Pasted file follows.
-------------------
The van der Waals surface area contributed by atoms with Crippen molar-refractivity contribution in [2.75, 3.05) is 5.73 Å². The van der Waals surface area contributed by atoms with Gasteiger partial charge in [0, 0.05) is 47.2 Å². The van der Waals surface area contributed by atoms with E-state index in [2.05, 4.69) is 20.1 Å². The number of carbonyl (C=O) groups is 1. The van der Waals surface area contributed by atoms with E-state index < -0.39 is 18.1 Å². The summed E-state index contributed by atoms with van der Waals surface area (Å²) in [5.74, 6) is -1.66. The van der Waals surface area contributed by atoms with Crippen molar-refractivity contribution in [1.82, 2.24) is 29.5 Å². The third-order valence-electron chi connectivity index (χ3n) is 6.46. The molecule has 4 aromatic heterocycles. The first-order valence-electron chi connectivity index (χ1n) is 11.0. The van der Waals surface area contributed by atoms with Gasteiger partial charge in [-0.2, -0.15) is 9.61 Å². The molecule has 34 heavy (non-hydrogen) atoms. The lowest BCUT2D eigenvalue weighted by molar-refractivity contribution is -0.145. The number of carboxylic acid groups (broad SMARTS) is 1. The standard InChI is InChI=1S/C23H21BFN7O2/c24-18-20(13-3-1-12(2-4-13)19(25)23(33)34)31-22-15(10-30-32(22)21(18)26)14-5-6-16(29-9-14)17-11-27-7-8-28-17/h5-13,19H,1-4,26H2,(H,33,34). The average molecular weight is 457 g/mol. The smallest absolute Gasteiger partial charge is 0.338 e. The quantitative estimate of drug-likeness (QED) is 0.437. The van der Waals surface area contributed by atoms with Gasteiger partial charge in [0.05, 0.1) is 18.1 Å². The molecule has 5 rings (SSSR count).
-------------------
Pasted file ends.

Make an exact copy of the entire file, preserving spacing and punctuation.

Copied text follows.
The van der Waals surface area contributed by atoms with Crippen molar-refractivity contribution in [2.75, 3.05) is 5.73 Å². The van der Waals surface area contributed by atoms with Gasteiger partial charge in [0, 0.05) is 47.2 Å². The van der Waals surface area contributed by atoms with E-state index in [2.05, 4.69) is 20.1 Å². The number of carbonyl (C=O) groups is 1. The van der Waals surface area contributed by atoms with E-state index < -0.39 is 18.1 Å². The summed E-state index contributed by atoms with van der Waals surface area (Å²) in [5.74, 6) is -1.66. The van der Waals surface area contributed by atoms with Crippen molar-refractivity contribution in [1.82, 2.24) is 29.5 Å². The third-order valence-electron chi connectivity index (χ3n) is 6.46. The molecule has 4 aromatic heterocycles. The first-order valence-electron chi connectivity index (χ1n) is 11.0. The van der Waals surface area contributed by atoms with Gasteiger partial charge in [-0.2, -0.15) is 9.61 Å². The molecule has 34 heavy (non-hydrogen) atoms. The lowest BCUT2D eigenvalue weighted by molar-refractivity contribution is -0.145. The number of carboxylic acid groups (broad SMARTS) is 1. The standard InChI is InChI=1S/C23H21BFN7O2/c24-18-20(13-3-1-12(2-4-13)19(25)23(33)34)31-22-15(10-30-32(22)21(18)26)14-5-6-16(29-9-14)17-11-27-7-8-28-17/h5-13,19H,1-4,26H2,(H,33,34). The average molecular weight is 457 g/mol. The smallest absolute Gasteiger partial charge is 0.338 e. The quantitative estimate of drug-likeness (QED) is 0.437. The van der Waals surface area contributed by atoms with Gasteiger partial charge in [0.05, 0.1) is 18.1 Å². The molecule has 5 rings (SSSR count).